Endoplasmic reticulum dysfunction--a common denominator for cell injury in acute and degenerative diseases of the brain?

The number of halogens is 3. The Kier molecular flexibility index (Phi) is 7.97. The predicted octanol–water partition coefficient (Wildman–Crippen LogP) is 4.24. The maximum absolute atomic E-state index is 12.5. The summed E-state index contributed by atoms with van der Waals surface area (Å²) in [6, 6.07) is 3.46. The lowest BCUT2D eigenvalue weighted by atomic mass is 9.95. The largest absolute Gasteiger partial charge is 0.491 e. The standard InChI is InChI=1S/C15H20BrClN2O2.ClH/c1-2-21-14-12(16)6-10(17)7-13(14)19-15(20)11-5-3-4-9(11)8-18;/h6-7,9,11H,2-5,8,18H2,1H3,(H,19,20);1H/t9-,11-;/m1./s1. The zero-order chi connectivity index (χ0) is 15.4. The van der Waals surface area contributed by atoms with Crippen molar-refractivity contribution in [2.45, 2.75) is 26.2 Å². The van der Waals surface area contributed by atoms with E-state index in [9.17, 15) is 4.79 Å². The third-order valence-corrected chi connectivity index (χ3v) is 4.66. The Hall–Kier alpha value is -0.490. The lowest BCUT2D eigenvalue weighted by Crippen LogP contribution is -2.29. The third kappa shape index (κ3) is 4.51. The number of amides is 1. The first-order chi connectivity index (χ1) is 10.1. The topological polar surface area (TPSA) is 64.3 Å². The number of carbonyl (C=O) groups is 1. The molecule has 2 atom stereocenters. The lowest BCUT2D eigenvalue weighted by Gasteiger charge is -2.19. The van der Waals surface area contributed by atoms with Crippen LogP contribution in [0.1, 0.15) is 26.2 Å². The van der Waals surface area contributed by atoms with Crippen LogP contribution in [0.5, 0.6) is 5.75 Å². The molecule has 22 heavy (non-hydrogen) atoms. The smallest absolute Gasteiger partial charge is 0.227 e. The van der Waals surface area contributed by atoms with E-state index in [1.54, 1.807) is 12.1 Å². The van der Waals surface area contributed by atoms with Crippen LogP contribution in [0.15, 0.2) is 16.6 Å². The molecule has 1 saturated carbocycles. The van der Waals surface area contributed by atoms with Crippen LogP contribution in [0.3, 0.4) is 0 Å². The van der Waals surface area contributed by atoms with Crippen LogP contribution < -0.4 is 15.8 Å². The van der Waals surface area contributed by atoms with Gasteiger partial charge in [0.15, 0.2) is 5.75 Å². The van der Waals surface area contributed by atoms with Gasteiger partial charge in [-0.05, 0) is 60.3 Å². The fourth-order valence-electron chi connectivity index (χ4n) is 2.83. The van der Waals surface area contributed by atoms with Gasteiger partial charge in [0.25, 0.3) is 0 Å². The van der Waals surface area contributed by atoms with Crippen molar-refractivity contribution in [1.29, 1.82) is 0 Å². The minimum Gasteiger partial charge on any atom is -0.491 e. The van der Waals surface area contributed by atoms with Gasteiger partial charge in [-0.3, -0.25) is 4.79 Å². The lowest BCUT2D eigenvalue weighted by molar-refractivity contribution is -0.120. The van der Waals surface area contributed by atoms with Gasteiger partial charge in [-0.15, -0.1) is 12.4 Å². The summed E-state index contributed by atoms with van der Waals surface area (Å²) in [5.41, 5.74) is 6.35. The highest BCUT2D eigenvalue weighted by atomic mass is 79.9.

Various physiological, biochemical and molecular biological disturbances have been put forward as mediators of neuronal cell injury in acute and chronic pathological states of the brain such as ischemia, epileptic seizures and Alzheimer's or Parkinson's disease. These include over-activation of glutamate receptors, a rise in cytoplasmic calcium activity and mitochondrial dysfunction. The possible involvement of the endoplasmic reticulum (ER) dysfunction in this process has been largely neglected until recently, although the ER plays a central role in important cell functions. Not only is the ER involved in the control of cellular calcium homeostasis, it is also the subcellular compartment in which the folding and processing of membrane and secretory proteins takes place. The fact that blocking of these processes is sufficient to cause cell damage indicates that they are crucial for normal cell functioning. This review presents evidence that ER function is disturbed in many acute and chronic diseases of the brain. The complex processes taken place in this subcellular compartment are however, affected in different ways in various disorders; whereas the ER-associated degradation of misfolded proteins is affected in Parkinson's disease, it is the unfolded protein response which is down-regulated in Alzheimer's disease and the ER calcium homeostasis that is disturbed in ischemia. Studying the consequences of the observed deteriorations of ER function and identifying the mechanisms causing ER dysfunction in these pathological states of the brain will help to elucidate whether neurodegeneration is indeed caused by these disturbances, and will help to facilitate the search for drugs capable of blocking the pathological process directly at an early stage.
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